And so we wait and see and Key West evolves and changes and because we have lived here a while we think perhaps change which is inevitable can only go one way, from bad to worse, and we will be the losers. Maybe, maybe not. Sometimes even the inevitable gets derailed, and Havana is the big unknown in Key West's future. They have I am sure much greater capacity to absorb huge cruise ships and all their thousands of passengers...let's make Key West a destination for smaller ships those that seek out offbeat destinations, the Fred Olsen lines of the world.
People will tell you Key West is going down the toilet, and sure they have a point. When a city panders to only one group of citizens at the expense of others the future isn't bright. But consider this: the conventional in Key West has a way of turning out not to be wise. Conventional wisdom in Key West gets turned on its head. Perhaps a future with less money, less growth, no expansion might be the best thing that ever happened to the Southernmost City. With any luck we will connect our sewers of money and lack of taste and desire for eternal growth to flush all the garbage across the sea and let Havana our sister city from the past suck up some of the debris, all of the debris we don't need. Flush away Key West!
Who would I like left over? A few artists, musicians and itinerant makers of things that taste good and look good and cause intrigue in the imagination. I'd like fewer name brands and more Stock Island Nikes, people who say fuck without wondering nervously who they have offended, transvestites because they are traditional and drunks ditto and I really wouldn't mind ATMs that offer more languages than English and Spanish. I'd like Key West  to lose some money and some attitude and to learn you can do more with less and have fun while doing it. It's Havana's turn to chase the pot of gold, let them at it and let's us go back to being eccentric and well read and well schooled and well traveled and polite and fearless and if we have to lets be just a little financially poorer. It's what Jesus would do. Maybe.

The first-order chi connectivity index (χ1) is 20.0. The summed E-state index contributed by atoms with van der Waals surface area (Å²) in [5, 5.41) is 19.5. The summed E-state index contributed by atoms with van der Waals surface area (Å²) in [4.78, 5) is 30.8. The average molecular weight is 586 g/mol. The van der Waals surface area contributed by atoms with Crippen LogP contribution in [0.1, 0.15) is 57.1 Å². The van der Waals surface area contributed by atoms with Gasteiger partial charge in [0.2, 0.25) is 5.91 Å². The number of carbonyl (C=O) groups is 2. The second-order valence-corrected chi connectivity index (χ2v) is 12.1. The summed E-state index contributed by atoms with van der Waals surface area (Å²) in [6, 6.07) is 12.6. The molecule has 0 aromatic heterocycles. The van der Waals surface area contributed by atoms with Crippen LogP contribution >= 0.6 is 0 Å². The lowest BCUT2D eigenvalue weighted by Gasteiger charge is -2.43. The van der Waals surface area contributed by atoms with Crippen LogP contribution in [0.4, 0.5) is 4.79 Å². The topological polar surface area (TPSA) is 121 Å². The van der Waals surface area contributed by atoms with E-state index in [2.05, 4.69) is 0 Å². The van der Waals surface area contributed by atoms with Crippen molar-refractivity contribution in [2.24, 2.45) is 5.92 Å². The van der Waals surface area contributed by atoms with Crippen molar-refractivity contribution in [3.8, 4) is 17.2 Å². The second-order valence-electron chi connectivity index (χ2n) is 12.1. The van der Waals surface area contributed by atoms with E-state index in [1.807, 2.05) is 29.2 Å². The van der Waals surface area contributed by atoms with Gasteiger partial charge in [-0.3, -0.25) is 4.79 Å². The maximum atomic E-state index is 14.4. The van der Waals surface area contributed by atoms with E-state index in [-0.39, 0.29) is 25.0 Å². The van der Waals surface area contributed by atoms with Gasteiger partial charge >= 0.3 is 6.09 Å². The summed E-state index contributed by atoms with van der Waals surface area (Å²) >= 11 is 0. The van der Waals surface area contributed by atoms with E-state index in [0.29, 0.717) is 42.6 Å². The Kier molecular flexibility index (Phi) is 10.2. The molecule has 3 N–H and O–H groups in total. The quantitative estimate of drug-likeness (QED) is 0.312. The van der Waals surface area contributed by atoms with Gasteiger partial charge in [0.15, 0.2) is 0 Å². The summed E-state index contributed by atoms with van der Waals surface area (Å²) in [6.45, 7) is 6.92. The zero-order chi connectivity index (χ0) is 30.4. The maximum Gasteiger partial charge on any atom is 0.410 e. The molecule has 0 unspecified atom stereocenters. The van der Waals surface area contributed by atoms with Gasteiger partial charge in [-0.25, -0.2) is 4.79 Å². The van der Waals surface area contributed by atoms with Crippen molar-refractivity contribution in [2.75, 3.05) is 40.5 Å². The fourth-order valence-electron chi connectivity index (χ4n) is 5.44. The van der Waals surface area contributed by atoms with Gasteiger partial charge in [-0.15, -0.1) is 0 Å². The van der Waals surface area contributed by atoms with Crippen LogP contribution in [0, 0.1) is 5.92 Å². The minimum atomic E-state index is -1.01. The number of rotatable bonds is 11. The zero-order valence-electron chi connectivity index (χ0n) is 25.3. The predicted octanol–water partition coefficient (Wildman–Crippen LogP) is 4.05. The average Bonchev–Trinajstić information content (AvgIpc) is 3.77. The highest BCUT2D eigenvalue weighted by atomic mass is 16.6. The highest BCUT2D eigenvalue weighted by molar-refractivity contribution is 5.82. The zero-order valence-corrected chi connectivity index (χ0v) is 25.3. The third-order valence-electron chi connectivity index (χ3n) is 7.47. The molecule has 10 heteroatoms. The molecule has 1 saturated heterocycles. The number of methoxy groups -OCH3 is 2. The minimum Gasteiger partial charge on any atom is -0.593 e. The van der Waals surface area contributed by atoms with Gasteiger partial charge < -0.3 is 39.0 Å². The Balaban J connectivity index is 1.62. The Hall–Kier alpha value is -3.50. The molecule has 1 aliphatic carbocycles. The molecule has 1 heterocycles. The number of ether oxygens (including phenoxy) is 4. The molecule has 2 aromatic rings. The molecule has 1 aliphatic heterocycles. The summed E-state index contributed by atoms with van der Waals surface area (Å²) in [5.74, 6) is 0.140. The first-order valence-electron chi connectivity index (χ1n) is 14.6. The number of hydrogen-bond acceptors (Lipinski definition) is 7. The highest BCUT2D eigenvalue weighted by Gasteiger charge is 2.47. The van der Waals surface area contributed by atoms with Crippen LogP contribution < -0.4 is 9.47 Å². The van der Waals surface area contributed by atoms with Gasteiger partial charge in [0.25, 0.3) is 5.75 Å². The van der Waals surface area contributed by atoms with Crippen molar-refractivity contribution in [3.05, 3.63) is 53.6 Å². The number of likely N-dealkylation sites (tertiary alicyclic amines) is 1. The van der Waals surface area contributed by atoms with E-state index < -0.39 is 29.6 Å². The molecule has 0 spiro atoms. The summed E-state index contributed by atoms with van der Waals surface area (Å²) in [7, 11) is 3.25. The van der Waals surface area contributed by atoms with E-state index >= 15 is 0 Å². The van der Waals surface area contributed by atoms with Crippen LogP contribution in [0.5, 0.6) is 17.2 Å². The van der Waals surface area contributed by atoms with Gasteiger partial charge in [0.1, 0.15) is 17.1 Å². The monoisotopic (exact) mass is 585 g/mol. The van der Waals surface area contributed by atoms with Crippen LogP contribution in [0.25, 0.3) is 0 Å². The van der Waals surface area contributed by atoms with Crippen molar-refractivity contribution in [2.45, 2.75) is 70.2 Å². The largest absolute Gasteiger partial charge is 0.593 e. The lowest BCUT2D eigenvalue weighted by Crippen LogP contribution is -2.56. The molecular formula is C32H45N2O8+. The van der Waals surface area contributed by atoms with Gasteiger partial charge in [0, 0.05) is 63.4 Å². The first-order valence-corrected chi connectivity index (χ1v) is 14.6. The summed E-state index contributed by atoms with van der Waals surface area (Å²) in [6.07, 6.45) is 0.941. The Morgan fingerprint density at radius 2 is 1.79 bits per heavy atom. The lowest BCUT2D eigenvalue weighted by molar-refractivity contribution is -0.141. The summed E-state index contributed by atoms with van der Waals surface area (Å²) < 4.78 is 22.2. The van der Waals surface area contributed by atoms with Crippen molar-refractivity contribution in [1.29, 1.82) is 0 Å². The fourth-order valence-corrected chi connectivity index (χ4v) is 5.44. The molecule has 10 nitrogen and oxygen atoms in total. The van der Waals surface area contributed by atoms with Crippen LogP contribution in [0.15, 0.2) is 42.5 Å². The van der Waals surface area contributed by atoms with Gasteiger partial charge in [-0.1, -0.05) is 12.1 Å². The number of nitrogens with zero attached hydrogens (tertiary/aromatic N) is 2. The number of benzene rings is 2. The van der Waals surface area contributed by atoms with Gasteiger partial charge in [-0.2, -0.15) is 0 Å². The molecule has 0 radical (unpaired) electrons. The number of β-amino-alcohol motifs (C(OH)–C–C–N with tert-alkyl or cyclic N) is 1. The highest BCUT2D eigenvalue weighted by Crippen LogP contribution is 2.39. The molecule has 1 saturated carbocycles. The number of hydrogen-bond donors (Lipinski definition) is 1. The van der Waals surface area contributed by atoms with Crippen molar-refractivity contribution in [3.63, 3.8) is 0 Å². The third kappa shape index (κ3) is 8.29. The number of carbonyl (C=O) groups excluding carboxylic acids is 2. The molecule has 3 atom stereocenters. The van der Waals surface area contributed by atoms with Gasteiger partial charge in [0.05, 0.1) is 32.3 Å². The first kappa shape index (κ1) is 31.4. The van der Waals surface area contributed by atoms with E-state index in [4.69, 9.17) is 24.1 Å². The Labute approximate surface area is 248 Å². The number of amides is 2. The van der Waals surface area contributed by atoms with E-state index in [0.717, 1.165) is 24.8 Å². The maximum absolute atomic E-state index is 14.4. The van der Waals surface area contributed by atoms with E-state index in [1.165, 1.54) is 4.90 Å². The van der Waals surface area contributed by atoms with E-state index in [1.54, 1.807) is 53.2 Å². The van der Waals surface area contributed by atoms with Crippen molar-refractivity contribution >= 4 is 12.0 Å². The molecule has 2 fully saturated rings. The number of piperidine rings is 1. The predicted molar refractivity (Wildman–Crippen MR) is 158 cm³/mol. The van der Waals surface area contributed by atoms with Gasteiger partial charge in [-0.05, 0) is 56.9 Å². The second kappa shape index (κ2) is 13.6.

(PS; I miss Joe Bageant)

Sunday, June 5, 2016

Sugarloaf Sunshine

How this picture came out looking like a misty English lane I'll never know. I tried it n color and it didn't work but in monochrome the iPhone camera caught the after-rain dampness of the old Sugarloaf section of Highway 939A.

It was a good day for my kind of photography, bright whites greens and blues, the colors of my Lower Keys.

The Sugarloaf Loop circles a lagoon out of sight in the middle of this section of the island. The development never happened so there is perfect road useful for cyclists and runners, and shags like me who amble and take pictures and watch the dog play.
The early morning sunlight managed to illuminate the sea grapes quite nicely as the leaves turn color. The grapes are quite edible when they ripen to a deep purple. Birds will get most of them.

As I played with the camera, Rusty hunted will-o'-the-wisps in the undergrowth.
This dog has insatiable curiosity, he is always looking...
A view to the sea. Robert and I have been mulling over a boat trip to the Dry Torugas to take the dogs for a walk. They are allowed on the grounds but not inside Fort Jefferson. He said we needed a day like this to make a comfortable 70 mile passage to the isolated islands and back home after tea.

Rusty having fun:

Rusty waiting for me:

And so home to a well deserved nap.

Saturday, June 4, 2016

Florida Mountains

This was the cloud that got me going, the dawn light after a rain storm, the sun hitting the tops of the cloud. I realized it was summer and clouds are back with all their moisture.
The stillness of the dawn over the mangroves and salt water on north Cudjoe Key.
The noted Florida landscape photographer Clyde Butcher calls clouds "Florida mountains" and he captures them in startling detail over the Everglades, his home turf. Taken from the web:
I couldn't go hear him talk when he last came to Key West (damned work!) but my wife went and got me a signed copy of his then-latest book. He wanders the swamps in waders carrying a huge old fashioned box camera on a  tripod and gets amazing pictures.
Me? I fart around with an iPhone and feel fortunate I don't have to stretch these images to fit a vast canvas.
It is quite the thing to have my dog rushing hither and yon and for myself to be standing there just looking.

A flash of fur and he's gone again. He does a good job of keeping an eye on me and making sure not to lose touch. He comes whenever I call him.

Luckily I remembered the mosquito repellent so I was quite comfortable.

My Clyde Butcher impression: